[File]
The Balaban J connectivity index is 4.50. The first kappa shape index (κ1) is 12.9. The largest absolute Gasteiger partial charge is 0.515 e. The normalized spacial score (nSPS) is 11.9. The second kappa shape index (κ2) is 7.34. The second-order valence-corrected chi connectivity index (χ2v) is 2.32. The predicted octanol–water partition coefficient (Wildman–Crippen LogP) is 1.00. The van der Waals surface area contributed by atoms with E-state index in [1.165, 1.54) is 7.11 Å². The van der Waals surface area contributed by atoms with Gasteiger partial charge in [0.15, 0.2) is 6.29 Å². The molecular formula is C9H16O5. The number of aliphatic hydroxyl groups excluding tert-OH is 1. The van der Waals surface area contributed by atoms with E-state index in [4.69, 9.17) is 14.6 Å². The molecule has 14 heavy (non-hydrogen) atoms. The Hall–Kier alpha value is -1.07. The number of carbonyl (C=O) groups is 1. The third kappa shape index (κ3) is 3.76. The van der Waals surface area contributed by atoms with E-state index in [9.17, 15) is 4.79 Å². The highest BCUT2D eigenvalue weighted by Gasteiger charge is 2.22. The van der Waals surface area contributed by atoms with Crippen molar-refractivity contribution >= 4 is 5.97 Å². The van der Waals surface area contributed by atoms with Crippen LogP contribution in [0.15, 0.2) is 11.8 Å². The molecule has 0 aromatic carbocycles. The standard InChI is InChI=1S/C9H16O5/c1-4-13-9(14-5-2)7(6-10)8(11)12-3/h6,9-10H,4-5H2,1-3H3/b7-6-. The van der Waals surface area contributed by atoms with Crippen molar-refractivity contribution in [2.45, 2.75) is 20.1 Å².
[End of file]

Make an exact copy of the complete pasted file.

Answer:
The Balaban J connectivity index is 4.50. The first kappa shape index (κ1) is 12.9. The largest absolute Gasteiger partial charge is 0.515 e. The normalized spacial score (nSPS) is 11.9. The second kappa shape index (κ2) is 7.34. The second-order valence-corrected chi connectivity index (χ2v) is 2.32. The predicted octanol–water partition coefficient (Wildman–Crippen LogP) is 1.00. The van der Waals surface area contributed by atoms with E-state index in [1.165, 1.54) is 7.11 Å². The van der Waals surface area contributed by atoms with Gasteiger partial charge in [0.15, 0.2) is 6.29 Å². The molecular formula is C9H16O5. The number of aliphatic hydroxyl groups excluding tert-OH is 1. The van der Waals surface area contributed by atoms with E-state index in [4.69, 9.17) is 14.6 Å². The molecule has 14 heavy (non-hydrogen) atoms. The Hall–Kier alpha value is -1.07. The number of carbonyl (C=O) groups is 1. The third kappa shape index (κ3) is 3.76. The van der Waals surface area contributed by atoms with E-state index in [9.17, 15) is 4.79 Å². The highest BCUT2D eigenvalue weighted by Gasteiger charge is 2.22. The van der Waals surface area contributed by atoms with Crippen molar-refractivity contribution >= 4 is 5.97 Å². The van der Waals surface area contributed by atoms with Crippen LogP contribution in [0.15, 0.2) is 11.8 Å². The molecule has 0 aromatic carbocycles. The standard InChI is InChI=1S/C9H16O5/c1-4-13-9(14-5-2)7(6-10)8(11)12-3/h6,9-10H,4-5H2,1-3H3/b7-6-. The van der Waals surface area contributed by atoms with Crippen molar-refractivity contribution in [2.45, 2.75) is 20.1 Å².